Recent PBs

10km, 49 mins

Half Marathon, 1.47.48

 

These women will all be sharing their trials and tribulations with us via their Instagram channels and via our blog once per month. 

If you are interested in receiving virutal marathon training with us, please get in touch. Rachel and Cat are being coached by Tara Shanahan and Kerrie and Marie by GRTW founder, Rachael Woolston.

 

How was your weekend running?

As the clocks went back this weekend, the wintry temperatures moved in but there was still lots of great racing around the UK…

Top of the races on the South Coast it seems, was the Beachy Head Marathon and 10km, which starts in Eastbourne. We had lots of runners from the community taking part in one or other of the distances. If you’ve not heard of this race, look it up for next year (Oct 26, 2019) because it is a stunning route (particularly the longer marathon route) which takes in the beauty of the South Downs National Park in the Autumn.

Picture: Jo Prior

Renowned for spectacular scenery, steep ascents, punishing descents and a fantastic friendly atmosphere (even a music band and a tabletop  of currant buns and sugary tea at some of the refreshment stops), this is a fantastic bucket-list event. Or you can use it as training for an ultra.

In, fact, we were  on a 50 mile bike ride the following day with the third placed women’s marathon finisher, Bethan Male, who got to the podium with a time of 3 hrs, 21 minutes and was using the event as training for an ultra race in about a month’s time which involves a double – almost-ascent of Pen Y Fan!

As the clocks go back, this was the weekend that saw the launch into the night trail races, with Maverick Silva Dark Series in  West Sussex (try their Surrey one on 10th November if you’re in the South). But  our favourite of the weekend was definitely an event that one of our Scottish GRTW contingent ran this weekend, the Illuminator Night Trail Race, a 15  mile route with four big ‘ole climbs, lit by your head torch only. Well done all those who ran it, it looks beautiful and tough.

Which brings us to another race that we  missed mentioning last weekend when we missed our regular debrief, The Dramathon, which offers a marathon, a half or a 10km, with the full route tracking the Speyside Way from Glenfaricas Distillery to Glenfiddich and ending, of course with a dram.

Scotland, we salute you! Definitely winning hands down on the variety of the races offered, both in terms of challenging terrain and exploring!

 

 

Marathon Mastery Series: Secrets from the Frontline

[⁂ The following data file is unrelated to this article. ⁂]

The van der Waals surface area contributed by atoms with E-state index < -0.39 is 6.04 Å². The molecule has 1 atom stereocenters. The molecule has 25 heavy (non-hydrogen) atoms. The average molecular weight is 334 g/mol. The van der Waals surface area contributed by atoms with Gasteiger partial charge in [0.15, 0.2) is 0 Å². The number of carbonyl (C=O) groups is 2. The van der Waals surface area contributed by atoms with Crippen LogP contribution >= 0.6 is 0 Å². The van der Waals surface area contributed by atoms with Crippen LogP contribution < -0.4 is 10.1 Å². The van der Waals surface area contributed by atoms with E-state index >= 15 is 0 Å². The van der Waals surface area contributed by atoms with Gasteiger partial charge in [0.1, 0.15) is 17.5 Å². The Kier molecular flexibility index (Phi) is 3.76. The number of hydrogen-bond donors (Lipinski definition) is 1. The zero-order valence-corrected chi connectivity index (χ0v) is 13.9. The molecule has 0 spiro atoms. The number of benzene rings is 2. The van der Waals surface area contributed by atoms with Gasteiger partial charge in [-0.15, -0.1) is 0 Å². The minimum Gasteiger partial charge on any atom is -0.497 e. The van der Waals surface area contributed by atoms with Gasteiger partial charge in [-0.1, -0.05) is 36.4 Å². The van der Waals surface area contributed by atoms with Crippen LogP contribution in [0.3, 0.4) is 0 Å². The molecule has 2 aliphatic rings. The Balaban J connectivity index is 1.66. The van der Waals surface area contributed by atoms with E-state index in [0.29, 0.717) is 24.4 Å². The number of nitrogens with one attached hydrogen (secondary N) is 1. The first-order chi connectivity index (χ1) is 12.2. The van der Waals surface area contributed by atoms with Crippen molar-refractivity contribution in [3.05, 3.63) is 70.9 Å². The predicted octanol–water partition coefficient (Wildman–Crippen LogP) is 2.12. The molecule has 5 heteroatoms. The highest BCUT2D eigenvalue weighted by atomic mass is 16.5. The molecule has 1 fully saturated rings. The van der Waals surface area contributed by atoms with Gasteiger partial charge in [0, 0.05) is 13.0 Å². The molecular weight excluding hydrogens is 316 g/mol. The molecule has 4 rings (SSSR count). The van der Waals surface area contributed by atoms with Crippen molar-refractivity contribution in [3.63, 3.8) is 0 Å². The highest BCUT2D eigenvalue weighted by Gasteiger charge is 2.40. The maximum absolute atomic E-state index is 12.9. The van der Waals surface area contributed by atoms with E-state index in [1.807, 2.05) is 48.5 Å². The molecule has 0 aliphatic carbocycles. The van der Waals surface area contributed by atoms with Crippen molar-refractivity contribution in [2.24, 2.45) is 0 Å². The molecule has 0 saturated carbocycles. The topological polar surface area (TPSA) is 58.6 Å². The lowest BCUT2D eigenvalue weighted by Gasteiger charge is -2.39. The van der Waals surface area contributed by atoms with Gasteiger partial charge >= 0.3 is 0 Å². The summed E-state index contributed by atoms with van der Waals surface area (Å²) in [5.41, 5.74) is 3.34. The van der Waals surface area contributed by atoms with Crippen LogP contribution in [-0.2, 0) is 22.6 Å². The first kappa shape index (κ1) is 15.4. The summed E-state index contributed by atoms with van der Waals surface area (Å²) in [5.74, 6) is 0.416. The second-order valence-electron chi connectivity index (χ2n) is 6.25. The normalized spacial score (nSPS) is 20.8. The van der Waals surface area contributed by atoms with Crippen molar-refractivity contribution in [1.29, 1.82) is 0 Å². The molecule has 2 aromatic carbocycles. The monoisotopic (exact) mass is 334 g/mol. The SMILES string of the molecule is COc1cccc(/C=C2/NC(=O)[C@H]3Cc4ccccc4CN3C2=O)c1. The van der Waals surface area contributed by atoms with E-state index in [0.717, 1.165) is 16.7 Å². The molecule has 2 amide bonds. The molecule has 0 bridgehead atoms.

So, this weekend is the big one, the London Marathon. We asked for the top tips from the pacers to the sports photographers to help you to have your best marathon ever…

The Race Marker

Ever wondered why you can run the same race as a friend but they have run a shorter distance? It could all be due to the magic line. At the Virgin London Marathon, you will notice a line marked on the road which shows the exact 26.2 mile distance. Stick to this for the most direct route. But be aware, a lot of runners try to do the same so it can make for a busy line!

Portable loo provider 

No matter how many times you go to the toilet before a race, you always feel you need to go again just before the race when there’s a big line. The trip to skipping the queue? Get running.

‘If you are uncertain whether you really need to go, wait,’ advises Abi Sweetman, www.loosfordos.com, who supplies portable toilets for events including the Virgin London Marathon. ‘Most big races have toilets on the course, there won’t be a queue and they’ll be cleaner.’ Study the route map for toilet locations and making a mental note before the race. ‘They are often just before or after a water station, so it’s a natural place to slow or stop anyway.’

 

The Pacer

‘If you want to follow a pacer, begin at the start line,’ explains ultra-marathoner, Susie Chan, www.susie-chan.com who has paced at the Virgin London Marathon three times. ‘If you join a group later, their pace will be different as they may have started before or after you.’ Be particularly wary in London, which has multiple starts and different pacers for each start which will be denoted by a flag of the same colour as the colour of your start area.